“New normal” was definitely one of the buzzwords of the year 2020.
While it took us about a year to adapt to the disruptions caused by Covid-19 and going back to normalcy is now within sight, let us not forget about the other “new normal” that we have been grappling with in recent years – climate change.”
Extreme weather: the new normal with climate change
Extreme weather patterns have become more pronounced in recent years due to climate change, as Singapore residents have experienced it in the past few months.
February 2019 was the third warmest February recorded in 90 years, based on the mean monthly temperature, since temperature records began in 1929.
Last year was one of the hottest years on record with an exceptional low annual amount of rainfall -- we had the eighth-lowest annual total rainfall in the past 30 years.
Despite being a relatively dry year overall, we have also experienced more occurrences of intense heavy rainfall in 2020. And we experienced more of the same in 2021 too.
January 2021 was the second wettest January since rainfall records began in 1869, before a noticeably warm and dry February.
Crucially, an increasingly warm global climate is causing natural freshwater bodies around the world to disappear over time.
Just last month, the UN issued a sobering call on World Water Day for stronger efforts to address the global water crisis, as water scarcity is increasing to the point where more than half of the world’s population may be living in water-stressed areas by 2050.
While Singaporeans enjoy clean drinking water at the turn of the tap today, we need to be mindful that climate change could have a negative impact on our water supply.
Threat to our source of water
Without natural water resources, Singapore relies heavily on rainfall for water. However, our limited land size poses a constraint to the amount of rainwater that we can harvest.
Two-thirds of Singapore's land area is used as water catchment – an extensive network of drains, canals and rivers which collect and channel water to our 17 reservoirs.
But with extreme weather conditions potentially causing more prolonged dry spells, water levels in our reservoirs could be affected.
Imported water from Johor, which contributes to our water supply, is also affected by extreme weather. During a dry spell in 2016, water levels in Johor’s Linggiu Reservoir plunged to a historic low of 20 per cent.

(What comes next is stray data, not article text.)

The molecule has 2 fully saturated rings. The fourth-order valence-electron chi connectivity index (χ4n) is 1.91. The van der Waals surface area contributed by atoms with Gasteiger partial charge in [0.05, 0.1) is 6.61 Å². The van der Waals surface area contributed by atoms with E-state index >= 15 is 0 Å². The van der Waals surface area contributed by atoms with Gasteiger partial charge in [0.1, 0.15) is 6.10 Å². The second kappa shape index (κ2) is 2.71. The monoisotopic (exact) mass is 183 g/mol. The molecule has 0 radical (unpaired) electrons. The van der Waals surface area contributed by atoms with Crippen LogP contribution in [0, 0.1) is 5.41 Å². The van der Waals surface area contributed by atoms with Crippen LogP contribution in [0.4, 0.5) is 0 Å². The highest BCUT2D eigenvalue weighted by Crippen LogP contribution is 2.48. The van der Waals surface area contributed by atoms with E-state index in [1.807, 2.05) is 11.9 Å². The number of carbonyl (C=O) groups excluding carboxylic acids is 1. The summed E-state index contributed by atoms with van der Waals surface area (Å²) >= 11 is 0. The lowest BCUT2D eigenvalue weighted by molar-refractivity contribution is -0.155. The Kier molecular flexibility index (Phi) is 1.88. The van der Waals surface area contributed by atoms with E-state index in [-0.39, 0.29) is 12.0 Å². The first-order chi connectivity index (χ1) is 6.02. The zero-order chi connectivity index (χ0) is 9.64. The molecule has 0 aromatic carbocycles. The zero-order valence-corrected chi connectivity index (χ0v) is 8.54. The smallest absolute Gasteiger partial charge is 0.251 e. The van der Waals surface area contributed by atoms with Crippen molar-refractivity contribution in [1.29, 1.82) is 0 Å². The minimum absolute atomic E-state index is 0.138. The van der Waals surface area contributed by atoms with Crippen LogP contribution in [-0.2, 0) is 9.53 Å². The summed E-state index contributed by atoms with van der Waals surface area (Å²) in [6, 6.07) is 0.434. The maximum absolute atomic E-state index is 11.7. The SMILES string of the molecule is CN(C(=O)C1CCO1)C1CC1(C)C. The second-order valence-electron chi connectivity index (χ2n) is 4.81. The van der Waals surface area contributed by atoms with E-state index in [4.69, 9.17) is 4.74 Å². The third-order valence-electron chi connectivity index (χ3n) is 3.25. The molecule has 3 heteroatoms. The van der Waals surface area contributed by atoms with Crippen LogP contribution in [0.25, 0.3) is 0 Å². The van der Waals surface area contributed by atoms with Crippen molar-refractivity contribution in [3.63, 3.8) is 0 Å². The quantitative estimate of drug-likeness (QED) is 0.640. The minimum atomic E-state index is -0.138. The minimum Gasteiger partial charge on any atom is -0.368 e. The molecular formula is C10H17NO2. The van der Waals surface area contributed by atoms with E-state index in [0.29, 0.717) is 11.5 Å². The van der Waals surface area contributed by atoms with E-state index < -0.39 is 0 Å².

The good news is that we have diversified our water supply through the “four national taps”, by adding NEWater and desalinated water. Both are weather-resilient sources – NEWater is produced by reclaiming used water, while the latter relies on treating seawater.
We have also utilised technology to strengthen the resilience of our water supply.
The newly opened Keppel Marina East Desalination Plant is an example of how Singapore manages weather uncertainties as it is capable of treating both seawater and freshwater – a first in Singapore.
During rainy periods, this desalination plant will treat freshwater drawn from the nearby Marina Reservoir, and switch to treating seawater instead during dry spells.
That said, we must not take clean water for granted as desalination is an energy intensive process and resources have to be invested to build the necessary infrastructure.
Low-lying coastal areas or small countries like Singapore will also have to contend with rising sea levels as the glaciers and sea ice melt at an unprecedented rate.
30 per cent of Singapore’s land area is less than 5 metres above the mean sea level.
Many parts of Singapore could possibly be submerged under water if nothing is done to fortify our island against climate change.
But fret not, the government has looked to experienced countries such as the U.S., UK and the Netherlands for inspiration to protect our vulnerable coastlines.
Last year, national water agency PUB was appointed as National Coastal Protection Agency to coordinate whole-of-government efforts to implement strategies to combat the threat of rising sea levels. .
So what can individuals do to contribute to this fight against climate change?
Conversations related to climate action have been centred on making lifestyle changes such as reducing the use of disposables.
Adding on to that, it’s about time we pay more attention to how climate change can affect water security and the urgent need to do something about it now.
No vaccine to climate change, water conservation more important than ever
As the climate is changing, every drop of water becomes even more precious and difficult to produce.It’s our responsibility, as individuals, to ensure that Singapore has a sustainable source of water in the long run by making every drop of water count. When less water is consumed, it also means less energy output from our treatment plants which in turn reduces our collective carbon footprint.
Everyone can do our part to contribute to water sustainability in Singapore and it’s even more important for us to act now.
Find out how you can play your part today at MakeEveryDropCount.gov.sg.